You don’t have to save all of your receipts in order to get your bookkeeping finished, or even do your tax return, as long as you have bank or credit card transactions to rely on. With small business CRMs like HoneyBook, you can also track expenses easily as you go so there’s no need to hold on to paper receipts or try to keep a messy spreadsheet up to date. Be sure to keep track of all the business tax deductions you’ll be eligible to write off on your taxes.

However, you do need to save receipts for meals and travel expenses over $2,500. Whenever you use your business card for a meal, be sure to write on it who you were with and what the business purpose was. Then, save it in a cloud-based storage solution for easy access in case you’re ever audited.

The burden of proof is on you to prove to an auditor that the meal, travel, or expense was for business. Document your evidence. This also goes for ambiguous vendors on your statements, like Amazon.

5. Properly track your mileage

If you drive for your freelancing work, you are probably entitled to a mileage deduction. Make sure you track your mileage—you’ll need to know the total driven as well as the personal miles. If you’re into apps, consider using MileIQ to automatically log your miles.

If you prefer a more analog approach (or just like buying moleskins), then get a little notebook for your console and be sure to write your starting mileage, ending mileage, date, and purpose of the business trip each time you drive.

6. Consider all deductions in your tax preparation

You are entitled to legal ordinary and necessary business expenses as tax deductions. These may be meals or travel as well as equipment, software subscriptions, contractor fees, and more.

Other business expenses you can deduct as a self-employed worker include the following:

  • Health insurance premiums
  • Business insurance premiums, including business liability and malpractice
  • Retirement contributions
  • Training and education costs
  • Business license costs
  • Home office deduction

Also, you can claim half of what you pay in self-employment tax as a deduction on your income. 

When you’re thinking about what to write off, ask yourself if it is necessary for your work. Then, keep any documentation if you think it might be a gray area, and ask your tax professional.

Don’t be worried about getting audited if you’re not doing anything illegal and you have documentation. If you have a home office, make sure you take a picture of the space to have on hand just in case.

7. Establish professional bookkeeping

Bookkeeping is the foundation of any financial decision, analysis, or tax filing. If you don’t have bookkeeping in place, then you probably don’t have a reliable set of data to be making decisions and paying taxes on.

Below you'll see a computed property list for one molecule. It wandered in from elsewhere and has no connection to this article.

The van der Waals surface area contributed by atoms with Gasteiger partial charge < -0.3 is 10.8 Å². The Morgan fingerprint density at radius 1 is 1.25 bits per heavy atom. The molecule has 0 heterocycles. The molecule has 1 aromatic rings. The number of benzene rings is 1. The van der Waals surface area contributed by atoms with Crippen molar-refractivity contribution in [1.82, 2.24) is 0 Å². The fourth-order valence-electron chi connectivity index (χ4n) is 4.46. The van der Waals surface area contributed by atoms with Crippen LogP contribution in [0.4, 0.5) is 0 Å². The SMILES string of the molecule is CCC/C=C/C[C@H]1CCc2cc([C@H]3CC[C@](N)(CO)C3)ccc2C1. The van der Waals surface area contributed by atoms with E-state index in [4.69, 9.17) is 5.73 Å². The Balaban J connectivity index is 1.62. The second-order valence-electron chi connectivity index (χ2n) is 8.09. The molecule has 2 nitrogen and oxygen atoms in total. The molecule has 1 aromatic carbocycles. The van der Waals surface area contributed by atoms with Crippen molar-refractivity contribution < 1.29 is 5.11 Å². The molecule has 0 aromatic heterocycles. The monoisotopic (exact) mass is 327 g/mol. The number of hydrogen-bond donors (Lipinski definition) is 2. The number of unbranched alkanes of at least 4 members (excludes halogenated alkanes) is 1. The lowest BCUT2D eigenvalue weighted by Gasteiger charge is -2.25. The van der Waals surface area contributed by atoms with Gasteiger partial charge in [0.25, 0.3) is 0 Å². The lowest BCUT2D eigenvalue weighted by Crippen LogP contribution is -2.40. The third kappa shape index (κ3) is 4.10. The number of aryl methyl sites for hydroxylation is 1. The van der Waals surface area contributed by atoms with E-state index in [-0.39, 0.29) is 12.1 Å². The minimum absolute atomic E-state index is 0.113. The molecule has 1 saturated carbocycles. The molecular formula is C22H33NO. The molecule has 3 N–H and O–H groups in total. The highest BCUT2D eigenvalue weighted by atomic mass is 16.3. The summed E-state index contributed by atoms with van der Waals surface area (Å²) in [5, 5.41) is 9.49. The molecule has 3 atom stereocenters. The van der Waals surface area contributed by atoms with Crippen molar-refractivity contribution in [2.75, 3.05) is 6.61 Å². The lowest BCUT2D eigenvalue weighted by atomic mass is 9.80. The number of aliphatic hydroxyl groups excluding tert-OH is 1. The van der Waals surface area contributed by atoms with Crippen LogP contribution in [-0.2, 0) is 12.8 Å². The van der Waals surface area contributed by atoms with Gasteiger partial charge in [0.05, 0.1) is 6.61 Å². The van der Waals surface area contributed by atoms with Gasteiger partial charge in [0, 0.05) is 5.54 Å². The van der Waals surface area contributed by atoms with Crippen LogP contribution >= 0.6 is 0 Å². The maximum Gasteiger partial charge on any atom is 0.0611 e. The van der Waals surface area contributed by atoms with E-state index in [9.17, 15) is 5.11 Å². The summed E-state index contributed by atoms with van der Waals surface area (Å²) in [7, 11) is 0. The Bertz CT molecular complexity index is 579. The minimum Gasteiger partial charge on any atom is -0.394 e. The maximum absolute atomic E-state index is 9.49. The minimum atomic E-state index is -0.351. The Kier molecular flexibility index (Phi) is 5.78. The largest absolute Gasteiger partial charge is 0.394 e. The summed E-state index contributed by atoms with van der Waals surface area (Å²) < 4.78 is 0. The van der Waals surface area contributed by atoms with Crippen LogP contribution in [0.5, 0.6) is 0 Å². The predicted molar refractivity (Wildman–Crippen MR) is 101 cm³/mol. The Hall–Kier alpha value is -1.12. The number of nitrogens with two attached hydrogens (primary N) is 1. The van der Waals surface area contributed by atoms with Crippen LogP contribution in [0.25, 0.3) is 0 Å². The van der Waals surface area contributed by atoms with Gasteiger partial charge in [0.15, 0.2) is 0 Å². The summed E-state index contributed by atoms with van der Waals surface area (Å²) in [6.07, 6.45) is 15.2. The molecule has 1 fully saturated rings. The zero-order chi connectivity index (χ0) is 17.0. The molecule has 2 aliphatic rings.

Without bookkeeping, it will also make it hard to calculate that 30% or 40% to set aside for income taxes. Good books make everything else in your financial life much easier.

Who has to file taxes on self-employed income?

If you’re wondering if all this applies to you, there’s an easy question to ask yourself: is my self-employed income more than $400 per year? If so, you do have to file taxes on that income. Self-employment taxes will apply to nearly any business classified as a sole proprietorship. You’ll still have to pay Social Security and Medicare in any scenario once you’ve passed the $400 threshold.

Avoid these 7 common tax-filing mistakes

  • Underestimating or underreporting income
  • Commingling personal and business transactions
  • Avoiding bookkeeping throughout the year
  • Missing important due dates
  • Not setting aside money for taxes
  • Failing to understand deductions
  • Not seeking professional help when you have questions or lack the needed systems to keep things organized

Make self-employment taxes easier with HoneyBook

Just because you’re self-employed doesn’t mean you have to do it all on your own. Investing in bookkeeping, business management, or tax software will save you time gathering the numbers you need for expenses, business income, and more.

HoneyBook is an all-in-one clientflow management software that lets you communicate with clients, accept online payments, track expenses, and view your year-end financial reports. It also syncs seamlessly with Quickbooks Online so you can manage all your financial data in one place.

Keeping tabs on your self-employment tax obligations and maintaining organized records starts with the right platform behind your business. With HoneyBook, you can keep everything in one place, which sets you up for success as you save for self-employment taxes and keep your business financially healthy.

Everything in one place

Easily keep track of all your clients and projects using HoneyBook.

This article is intended for general educational purposes based on generalizations and does not replace professional accounting, investment, legal, tax, or business advice. This information is based on the IRS guidance for the 2024 tax year. You should employ a professional for advice on taxes, investments, the law, or any other business and professional matters.